BCD galaxies cool in the process of forming new stars. The galaxies' stars are all formed at different time periods, so the galaxies have time to cool and to build up matter to form new stars. As time passes, this star formation changes the shape of the galaxies.

Nearby examples include NGC 1705, NGC 2915, NGC 3353 and UGCA 281. [13] [14] [15] [16]

Ultra-faint dwarf galaxies

Ultra-faint dwarf galaxies (UFDs) are a class of galaxies that contain from a few hundred to one hundred thousand stars, making them the faintest galaxies in the Universe. [17] UFDs resemble globular clusters (GCs) in appearance but have very different properties. Unlike GCs, UFDs contain a significant amount of dark matter and are more extended. UFDs were first discovered with the advent of digital sky surveys in 2005, in particular with the Sloan Digital Sky Survey (SDSS). [18] [19]

UFDs are the most dark matter-dominated systems known. Astronomers believe that UFDs encode valuable information about the early Universe, as all UFDs discovered so far are ancient systems that have likely formed very early on, only a few million years after the Big Bang and before the epoch of reionization. [20] Recent theoretical work has hypothesised the existence of a population of young UFDs that form at a much later time than the ancient UFDs. [21] These galaxies have not been observed in our Universe so far.

Ultra-compact dwarfs

Ultra-compact dwarf galaxies (UCD) are a class of very compact galaxies with very high stellar densities, discovered [22] [23] [24] in the 2000s. They are thought to be on the order of 200 light years across, containing about 100 million stars. [25] It is theorised that these are the cores of nucleated dwarf elliptical galaxies that have been stripped of gas and outlying stars by tidal interactions, travelling through the hearts of rich clusters. [26] UCDs have been found in the Virgo Cluster, Fornax Cluster, Abell 1689, and the Coma Cluster, amongst others. [27] In particular, an unprecedentedly large sample of ~ 100 UCDs has been found in the core region of the Virgo cluster by the Next Generation Virgo Cluster Survey team. The first ever relatively robust studies of the global properties of Virgo UCDs suggest that UCDs have distinct dynamical [28] and structural [29] properties from normal globular clusters. An extreme example of UCD is M60-UCD1, about 54 million light years away, which contains approximately 200 million solar masses within a 160 light year radius; its central region packs in stars about 25 times closer together than stars in Earth's region in the Milky Way. [30] [31] M59-UCD3 is approximately the same size as M60-UCD1 with a half-light radius, rh, of approximately 20 parsecs but is 40% more luminous with an absolute visual magnitude of approximately −14.6. This makes M59-UCD3 the densest known galaxy. [32] Based on stellar orbital velocities, two UCD in the Virgo Cluster are claimed to have supermassive black holes weighing 13% and 18% of the galaxies' masses. [33]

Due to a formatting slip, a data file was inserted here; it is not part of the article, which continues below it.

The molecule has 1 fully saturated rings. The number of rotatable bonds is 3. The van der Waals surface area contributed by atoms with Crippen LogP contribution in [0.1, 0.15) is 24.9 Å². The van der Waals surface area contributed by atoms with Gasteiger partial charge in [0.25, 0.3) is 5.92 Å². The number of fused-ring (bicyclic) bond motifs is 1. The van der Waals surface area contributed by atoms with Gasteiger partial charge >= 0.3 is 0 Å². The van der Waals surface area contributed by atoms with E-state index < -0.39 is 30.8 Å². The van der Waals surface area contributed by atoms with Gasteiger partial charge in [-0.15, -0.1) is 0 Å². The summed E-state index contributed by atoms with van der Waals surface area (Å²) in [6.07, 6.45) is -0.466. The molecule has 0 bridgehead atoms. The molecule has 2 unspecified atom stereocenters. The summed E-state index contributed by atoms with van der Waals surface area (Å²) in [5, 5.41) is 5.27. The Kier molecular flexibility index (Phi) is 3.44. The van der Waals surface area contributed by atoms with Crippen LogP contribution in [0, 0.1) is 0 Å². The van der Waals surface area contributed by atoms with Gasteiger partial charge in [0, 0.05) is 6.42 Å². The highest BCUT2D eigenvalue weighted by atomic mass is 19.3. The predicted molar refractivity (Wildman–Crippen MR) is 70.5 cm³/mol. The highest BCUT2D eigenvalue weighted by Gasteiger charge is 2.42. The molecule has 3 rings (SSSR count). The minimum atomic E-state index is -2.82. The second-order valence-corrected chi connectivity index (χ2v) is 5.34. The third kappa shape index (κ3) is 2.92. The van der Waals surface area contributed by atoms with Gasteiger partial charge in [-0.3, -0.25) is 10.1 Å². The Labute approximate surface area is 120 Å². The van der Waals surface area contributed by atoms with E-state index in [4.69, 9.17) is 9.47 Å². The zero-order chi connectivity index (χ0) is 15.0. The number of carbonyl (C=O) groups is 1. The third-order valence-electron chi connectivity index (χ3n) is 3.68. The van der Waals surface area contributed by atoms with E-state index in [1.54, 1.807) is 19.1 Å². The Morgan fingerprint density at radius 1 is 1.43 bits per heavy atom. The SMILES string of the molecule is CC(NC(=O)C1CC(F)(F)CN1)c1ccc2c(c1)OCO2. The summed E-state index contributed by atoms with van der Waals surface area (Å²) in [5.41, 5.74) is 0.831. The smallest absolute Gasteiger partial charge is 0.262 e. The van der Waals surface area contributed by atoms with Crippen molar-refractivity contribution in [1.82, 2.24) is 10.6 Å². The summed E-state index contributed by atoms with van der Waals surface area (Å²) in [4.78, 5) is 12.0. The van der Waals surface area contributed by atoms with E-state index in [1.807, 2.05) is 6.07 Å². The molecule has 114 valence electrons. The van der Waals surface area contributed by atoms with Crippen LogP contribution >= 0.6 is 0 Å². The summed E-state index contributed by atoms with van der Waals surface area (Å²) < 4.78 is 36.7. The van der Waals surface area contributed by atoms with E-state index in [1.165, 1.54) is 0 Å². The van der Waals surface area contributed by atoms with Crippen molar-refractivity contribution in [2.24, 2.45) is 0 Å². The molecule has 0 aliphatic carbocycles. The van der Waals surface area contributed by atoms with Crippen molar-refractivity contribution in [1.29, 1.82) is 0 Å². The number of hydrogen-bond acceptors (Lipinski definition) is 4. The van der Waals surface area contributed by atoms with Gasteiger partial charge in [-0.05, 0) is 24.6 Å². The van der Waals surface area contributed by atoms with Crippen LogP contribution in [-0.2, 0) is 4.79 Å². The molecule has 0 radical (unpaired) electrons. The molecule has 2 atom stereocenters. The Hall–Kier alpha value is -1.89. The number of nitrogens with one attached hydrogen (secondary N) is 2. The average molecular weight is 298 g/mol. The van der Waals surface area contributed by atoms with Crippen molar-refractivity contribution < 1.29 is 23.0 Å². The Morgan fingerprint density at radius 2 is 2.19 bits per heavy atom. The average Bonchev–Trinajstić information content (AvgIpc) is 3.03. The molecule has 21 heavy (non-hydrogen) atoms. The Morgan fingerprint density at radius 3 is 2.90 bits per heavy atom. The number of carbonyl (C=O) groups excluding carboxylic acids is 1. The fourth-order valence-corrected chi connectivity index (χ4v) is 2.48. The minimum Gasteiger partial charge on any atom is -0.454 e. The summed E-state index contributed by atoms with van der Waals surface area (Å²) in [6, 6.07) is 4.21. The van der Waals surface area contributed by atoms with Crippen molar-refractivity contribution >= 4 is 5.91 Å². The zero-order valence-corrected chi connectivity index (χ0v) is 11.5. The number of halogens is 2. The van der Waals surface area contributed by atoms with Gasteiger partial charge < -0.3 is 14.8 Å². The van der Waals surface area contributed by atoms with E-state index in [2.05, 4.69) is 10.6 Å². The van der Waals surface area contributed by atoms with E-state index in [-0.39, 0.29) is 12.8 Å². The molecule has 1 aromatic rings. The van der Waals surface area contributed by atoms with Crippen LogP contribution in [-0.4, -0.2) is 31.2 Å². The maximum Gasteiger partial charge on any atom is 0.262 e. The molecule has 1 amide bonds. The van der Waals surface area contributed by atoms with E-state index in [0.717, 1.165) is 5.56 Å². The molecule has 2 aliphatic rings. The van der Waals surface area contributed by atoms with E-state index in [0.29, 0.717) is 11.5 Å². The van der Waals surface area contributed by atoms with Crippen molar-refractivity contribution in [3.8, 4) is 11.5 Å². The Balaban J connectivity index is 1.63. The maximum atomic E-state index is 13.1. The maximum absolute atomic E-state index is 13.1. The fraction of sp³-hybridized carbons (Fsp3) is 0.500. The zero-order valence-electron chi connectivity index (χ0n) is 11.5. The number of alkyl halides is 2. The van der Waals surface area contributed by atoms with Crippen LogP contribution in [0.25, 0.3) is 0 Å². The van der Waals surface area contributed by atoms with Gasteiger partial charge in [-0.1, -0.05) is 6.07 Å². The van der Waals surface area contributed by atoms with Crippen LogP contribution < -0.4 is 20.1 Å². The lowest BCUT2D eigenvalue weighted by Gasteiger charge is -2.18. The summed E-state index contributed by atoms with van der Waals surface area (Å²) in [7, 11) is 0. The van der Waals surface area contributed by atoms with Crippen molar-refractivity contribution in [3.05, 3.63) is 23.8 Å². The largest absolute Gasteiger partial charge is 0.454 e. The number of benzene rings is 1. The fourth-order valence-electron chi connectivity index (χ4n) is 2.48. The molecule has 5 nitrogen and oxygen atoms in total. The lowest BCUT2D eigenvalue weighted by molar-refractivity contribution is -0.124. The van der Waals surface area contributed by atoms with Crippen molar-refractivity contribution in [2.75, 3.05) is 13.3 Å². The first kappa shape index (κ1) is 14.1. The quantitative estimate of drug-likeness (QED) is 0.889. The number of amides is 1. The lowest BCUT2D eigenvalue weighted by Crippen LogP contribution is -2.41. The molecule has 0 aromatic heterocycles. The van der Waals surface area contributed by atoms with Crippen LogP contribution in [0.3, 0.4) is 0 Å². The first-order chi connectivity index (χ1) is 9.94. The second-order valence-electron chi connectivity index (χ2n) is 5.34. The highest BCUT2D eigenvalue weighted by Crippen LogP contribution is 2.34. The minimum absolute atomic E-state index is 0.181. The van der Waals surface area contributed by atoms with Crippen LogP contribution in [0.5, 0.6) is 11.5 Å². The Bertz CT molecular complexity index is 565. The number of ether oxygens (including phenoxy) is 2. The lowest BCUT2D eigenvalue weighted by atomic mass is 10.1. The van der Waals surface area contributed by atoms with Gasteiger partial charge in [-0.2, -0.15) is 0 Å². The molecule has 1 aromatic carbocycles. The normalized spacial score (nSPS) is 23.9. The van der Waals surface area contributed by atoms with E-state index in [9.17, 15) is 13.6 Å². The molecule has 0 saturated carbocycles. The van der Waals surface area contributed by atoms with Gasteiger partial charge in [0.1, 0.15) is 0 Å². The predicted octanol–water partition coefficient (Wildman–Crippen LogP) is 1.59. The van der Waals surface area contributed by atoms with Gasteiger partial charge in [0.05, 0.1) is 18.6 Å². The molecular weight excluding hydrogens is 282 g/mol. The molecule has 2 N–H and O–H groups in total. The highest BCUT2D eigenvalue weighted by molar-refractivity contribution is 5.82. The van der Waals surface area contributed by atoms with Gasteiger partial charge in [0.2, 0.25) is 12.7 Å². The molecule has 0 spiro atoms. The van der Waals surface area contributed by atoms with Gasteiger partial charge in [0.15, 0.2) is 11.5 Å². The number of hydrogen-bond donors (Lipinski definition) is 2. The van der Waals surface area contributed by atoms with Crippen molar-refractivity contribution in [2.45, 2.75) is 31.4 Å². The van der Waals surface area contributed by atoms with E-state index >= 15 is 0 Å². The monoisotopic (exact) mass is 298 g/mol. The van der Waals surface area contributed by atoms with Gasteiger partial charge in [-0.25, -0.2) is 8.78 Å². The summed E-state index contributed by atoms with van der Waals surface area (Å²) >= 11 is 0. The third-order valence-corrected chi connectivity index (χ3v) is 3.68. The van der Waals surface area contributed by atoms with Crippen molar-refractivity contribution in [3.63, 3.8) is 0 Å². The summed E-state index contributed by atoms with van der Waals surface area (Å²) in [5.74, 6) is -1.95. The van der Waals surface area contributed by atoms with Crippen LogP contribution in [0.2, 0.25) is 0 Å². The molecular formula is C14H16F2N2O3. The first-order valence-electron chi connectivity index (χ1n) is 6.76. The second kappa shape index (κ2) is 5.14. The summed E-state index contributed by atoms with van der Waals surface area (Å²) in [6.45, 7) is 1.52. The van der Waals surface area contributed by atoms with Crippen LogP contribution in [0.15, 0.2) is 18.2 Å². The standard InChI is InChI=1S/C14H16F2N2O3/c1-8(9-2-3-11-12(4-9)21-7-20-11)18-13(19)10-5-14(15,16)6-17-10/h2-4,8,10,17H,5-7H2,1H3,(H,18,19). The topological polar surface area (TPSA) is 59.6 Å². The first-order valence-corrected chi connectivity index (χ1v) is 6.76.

Partial list

LEDA 677373 is located about 14 million light-years away. A stubborn dwarf galaxy.jpg
LEDA 677373 is located about 14 million light-years away.
Dwarf galaxy DDO 68. Dwarf galaxy DDO 68.jpg
Dwarf galaxy DDO 68.

See also

Related Research Articles

Fornax Constellation in the southern celestial hemisphere